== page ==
Last Knight: Rogue Rider Edition – Review (PC)

A Valiant Effort – Last Knight: Rogue Rider Edition

Cross-platform game engines like Unity and Unreal are a wonderful thing, allowing developers to more easily deploy games across a multitude of devices, portable or otherwise. Recently, this has seen a number of games make the jump from PC to mobile, but what about the games that do the opposite and jump from mobile to PC? We have learned to be dubious of many such games, with their in-app purchases in tow, but sometimes you strike gold. Meltdown, for example is a perfect example of a mobile to PC port done right. It’s fun and well optimised. Sometimes though, a game can hit all the right notes but still feel underwhelming; such is the tale of Last Knight: Rogue Rider Edition

Let’s wind it back a bit though. Last Night: Rogue Rider Edition started out life on iOS as Rogue Rider. It’s your typical runner game, but with some nice twists. For one, it actually features a story,, even if it is only decoration to tie the game together. You play as a wannabe knight who has been sent on a quest to find the King’s gold, and rescue his daughter. You’ll traverse the kingdom on your trusty steed and joust your way to the end, knocking anything that dares to stand in your way on its ass.

Rogue Rider plays like any other runner game; you’ll always be moving forward, but you are able to move left and right, as well as jump to dodge obstacles. A quick click of the left mouse button will raise your lance to take out enemies or blast through certain obstacles. The control scheme is simple and fairly intuitive, as you’d expect from the genre.

Last Knight: Rogue Rider Edition features a lot of content. In addition to its story mode there’s the obligatory endless mode, and Rogue Rider Adventure mode. Story mode follows your character on his path from a wannabe to a fully fledged knight. Over the short, two-hour runtime you’ll visit different parts of the kingdom on your quest to retrieve the king’s gold. Gameplay is pretty standard, tasking you with dodging obstacles and defeating enemies.  Obstacles range from brick walls, trees, explosive mines, to toads with tongues that would make Gene Simmons envious.
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On occasion you’ll use your lance to knock other knights off of their horses, or to punch bats right in the chops. If you manage to land a direct hit on an enemy you’ll be rewarded with a nice, if distracting, slow-mo shot of them falling to the ground. Though, sometimes slow motion will kick in at a pivotal moment and you’ll be left unable to see, hurling towards an obstacle and unable to react.

And that’s about all there is to story mode; you’ll ride your horse relentlessly, jump over obstacles, collect gold and kill enemies. Rinse and repeat until the end credits roll. After story mode is complete you can keep yourself occupied with the game’s other modes.

Endless mode, as you may have guessed, puts you on a never-ending journey across the kingdom, challenging you to travel as far as you possibly can. This is your typical mobile game fodder, and while fun, it doesn’t nearly have as much appeal when sitting in front of a desktop computer.

Rogue Rider Adventure Mode is slightly different though. You’ll still be galloping endlessly across the land, but this time RPG elements and loot collection act as incentives to keep you playing. You’ll also be able to unlock new characters and horses to play as. occasionally, characters from the main story will offer you quests that  will reward you with rare items and gold. Rogue Rider mode also offers players a choice of which path they would like to take through the kingdom. These additions are nice, but they are clearly an attempt to add meat to a game with a fundamental problem – it’s a game designed to be played in short bursts, on PC.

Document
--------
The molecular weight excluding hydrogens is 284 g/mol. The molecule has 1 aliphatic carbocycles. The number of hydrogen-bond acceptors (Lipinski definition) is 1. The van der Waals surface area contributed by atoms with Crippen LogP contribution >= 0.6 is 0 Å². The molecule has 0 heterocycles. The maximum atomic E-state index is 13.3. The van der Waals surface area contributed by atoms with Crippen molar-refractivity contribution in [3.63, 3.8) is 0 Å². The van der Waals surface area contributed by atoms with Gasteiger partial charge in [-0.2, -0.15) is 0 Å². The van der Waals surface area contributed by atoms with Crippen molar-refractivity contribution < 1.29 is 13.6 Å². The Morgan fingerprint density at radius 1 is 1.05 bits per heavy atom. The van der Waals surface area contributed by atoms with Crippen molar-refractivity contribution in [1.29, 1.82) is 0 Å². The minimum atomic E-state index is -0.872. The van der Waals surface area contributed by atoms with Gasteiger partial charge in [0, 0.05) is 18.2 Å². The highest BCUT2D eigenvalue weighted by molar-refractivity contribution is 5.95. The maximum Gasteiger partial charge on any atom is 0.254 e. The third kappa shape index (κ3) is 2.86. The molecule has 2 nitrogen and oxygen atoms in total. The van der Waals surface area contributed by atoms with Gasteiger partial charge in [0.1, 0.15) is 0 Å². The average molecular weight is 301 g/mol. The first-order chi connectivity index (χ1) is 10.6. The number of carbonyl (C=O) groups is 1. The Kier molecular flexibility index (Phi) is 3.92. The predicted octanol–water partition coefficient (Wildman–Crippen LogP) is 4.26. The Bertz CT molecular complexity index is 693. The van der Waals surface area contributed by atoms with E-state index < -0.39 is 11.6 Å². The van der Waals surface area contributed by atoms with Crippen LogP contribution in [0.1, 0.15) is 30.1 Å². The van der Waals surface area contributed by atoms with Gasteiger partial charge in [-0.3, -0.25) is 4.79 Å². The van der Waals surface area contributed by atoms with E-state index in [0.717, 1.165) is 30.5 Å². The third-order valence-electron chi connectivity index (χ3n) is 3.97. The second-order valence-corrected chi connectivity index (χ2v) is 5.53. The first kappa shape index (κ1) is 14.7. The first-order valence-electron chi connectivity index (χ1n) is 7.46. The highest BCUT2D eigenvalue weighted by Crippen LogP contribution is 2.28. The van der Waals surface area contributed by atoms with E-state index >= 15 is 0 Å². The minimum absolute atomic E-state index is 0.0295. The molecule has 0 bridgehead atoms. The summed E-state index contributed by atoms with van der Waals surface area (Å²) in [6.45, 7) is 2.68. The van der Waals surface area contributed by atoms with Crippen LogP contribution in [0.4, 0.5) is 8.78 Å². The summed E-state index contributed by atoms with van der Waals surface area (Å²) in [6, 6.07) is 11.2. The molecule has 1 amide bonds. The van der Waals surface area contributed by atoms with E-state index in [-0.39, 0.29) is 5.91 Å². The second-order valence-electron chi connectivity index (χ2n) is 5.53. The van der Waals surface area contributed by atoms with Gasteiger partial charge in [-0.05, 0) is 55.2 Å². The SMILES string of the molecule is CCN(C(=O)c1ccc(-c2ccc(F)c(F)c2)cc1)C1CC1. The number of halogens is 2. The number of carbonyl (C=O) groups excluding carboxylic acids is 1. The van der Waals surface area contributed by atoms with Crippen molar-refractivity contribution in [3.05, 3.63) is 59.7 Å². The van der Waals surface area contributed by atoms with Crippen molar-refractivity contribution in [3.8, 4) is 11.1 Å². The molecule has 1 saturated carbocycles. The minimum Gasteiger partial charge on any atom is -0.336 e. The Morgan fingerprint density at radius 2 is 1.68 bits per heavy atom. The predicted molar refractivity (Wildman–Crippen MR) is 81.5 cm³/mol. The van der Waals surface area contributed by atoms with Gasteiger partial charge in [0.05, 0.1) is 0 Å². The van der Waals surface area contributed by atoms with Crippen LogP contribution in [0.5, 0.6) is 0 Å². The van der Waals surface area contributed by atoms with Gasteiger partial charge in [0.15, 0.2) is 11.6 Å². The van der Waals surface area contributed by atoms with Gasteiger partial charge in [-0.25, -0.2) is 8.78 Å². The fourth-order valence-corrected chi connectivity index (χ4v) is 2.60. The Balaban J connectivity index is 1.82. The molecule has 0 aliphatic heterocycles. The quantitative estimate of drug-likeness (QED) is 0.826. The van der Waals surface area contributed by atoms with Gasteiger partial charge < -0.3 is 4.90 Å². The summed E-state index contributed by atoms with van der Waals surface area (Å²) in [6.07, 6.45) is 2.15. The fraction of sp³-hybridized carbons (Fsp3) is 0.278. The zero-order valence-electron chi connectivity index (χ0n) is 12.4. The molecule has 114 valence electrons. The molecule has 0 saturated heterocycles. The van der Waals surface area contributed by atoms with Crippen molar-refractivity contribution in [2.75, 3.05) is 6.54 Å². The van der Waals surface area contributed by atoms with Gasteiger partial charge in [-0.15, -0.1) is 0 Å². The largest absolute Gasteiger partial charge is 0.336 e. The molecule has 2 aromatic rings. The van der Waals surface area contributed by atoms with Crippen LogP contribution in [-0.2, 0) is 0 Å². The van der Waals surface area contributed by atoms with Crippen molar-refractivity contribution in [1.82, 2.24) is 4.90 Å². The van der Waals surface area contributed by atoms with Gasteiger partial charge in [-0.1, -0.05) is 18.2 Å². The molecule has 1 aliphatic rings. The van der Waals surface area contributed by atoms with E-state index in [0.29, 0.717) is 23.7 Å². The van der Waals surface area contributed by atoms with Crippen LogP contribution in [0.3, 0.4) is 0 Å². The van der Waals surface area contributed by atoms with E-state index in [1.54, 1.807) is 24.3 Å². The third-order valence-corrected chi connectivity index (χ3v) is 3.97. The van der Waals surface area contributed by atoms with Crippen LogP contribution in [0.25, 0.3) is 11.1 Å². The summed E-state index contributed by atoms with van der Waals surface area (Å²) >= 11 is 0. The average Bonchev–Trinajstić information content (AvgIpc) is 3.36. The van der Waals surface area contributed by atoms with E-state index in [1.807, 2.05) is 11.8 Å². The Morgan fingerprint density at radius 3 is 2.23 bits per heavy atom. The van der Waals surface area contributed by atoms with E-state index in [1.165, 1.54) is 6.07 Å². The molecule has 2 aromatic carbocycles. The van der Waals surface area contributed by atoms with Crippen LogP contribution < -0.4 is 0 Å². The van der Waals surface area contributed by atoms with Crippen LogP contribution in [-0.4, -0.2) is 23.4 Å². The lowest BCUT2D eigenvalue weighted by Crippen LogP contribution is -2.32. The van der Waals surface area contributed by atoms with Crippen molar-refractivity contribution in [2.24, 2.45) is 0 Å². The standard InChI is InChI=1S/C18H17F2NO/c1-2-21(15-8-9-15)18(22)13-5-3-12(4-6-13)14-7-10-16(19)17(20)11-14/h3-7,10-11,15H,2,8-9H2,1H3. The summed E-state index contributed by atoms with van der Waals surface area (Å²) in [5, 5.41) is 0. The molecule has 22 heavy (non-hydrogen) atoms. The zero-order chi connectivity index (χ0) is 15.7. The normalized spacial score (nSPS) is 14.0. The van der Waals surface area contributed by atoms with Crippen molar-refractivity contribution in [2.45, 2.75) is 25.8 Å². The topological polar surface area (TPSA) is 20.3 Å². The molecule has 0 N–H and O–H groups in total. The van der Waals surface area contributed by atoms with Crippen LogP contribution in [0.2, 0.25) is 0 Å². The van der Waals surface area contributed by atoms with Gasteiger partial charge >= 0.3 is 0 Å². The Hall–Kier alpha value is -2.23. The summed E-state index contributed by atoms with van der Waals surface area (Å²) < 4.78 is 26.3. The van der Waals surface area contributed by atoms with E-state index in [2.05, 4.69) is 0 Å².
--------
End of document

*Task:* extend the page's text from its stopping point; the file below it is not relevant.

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Aside from a few issues with getting stuck on scenery, and a totally unforgivable boss battle that introduces new mechanics right at the end, there’s not much to dislike about Last Knight.  Its stylised medieval world is undeniably pretty and highly detailed; a genuinely nice surprise given its mobile roots.  Controls are intuitive and responsive, and it runs smoothly on a modest rig. We can’t help feel a little bit indifferent towards the game, though.

Last Knight: Rogue Rider Edition is undeniably a mobile phone game, and there is nothing necessarily wrong with that. The thing about most mobile phone games, though, is that they are meant to be played in short bursts. Blowing a mobile game up to the big PC screen can sometimes reveal deficiencies that might not otherwise be noticeable on the smaller screen, especially when you are only playing for a few minutes at  a time. Simply put, Last Knight doesn’t stand up well to extended periods of play. Its feature set is so bare that you could quite easily become bored  within your first hour of play. That’s not to say it’s a bad game; it isn’t. It’s beautifully presented and well put together, with a variety of different modes. But you won’t want to play for more than a few minutes at a time, lest you become bored. It’s admirable that Toco Games have attempted to rectify this issue by adding new content, but the changes you can make to any runner game are inherently limited in scope

On the flip side, kids will have no problems with looking past the game’s glaring issues that we adults might not. Pick Last Knight up on PC for the little ones and, if you are a runner fan yourself, download the mobile version, it’s much more at home there..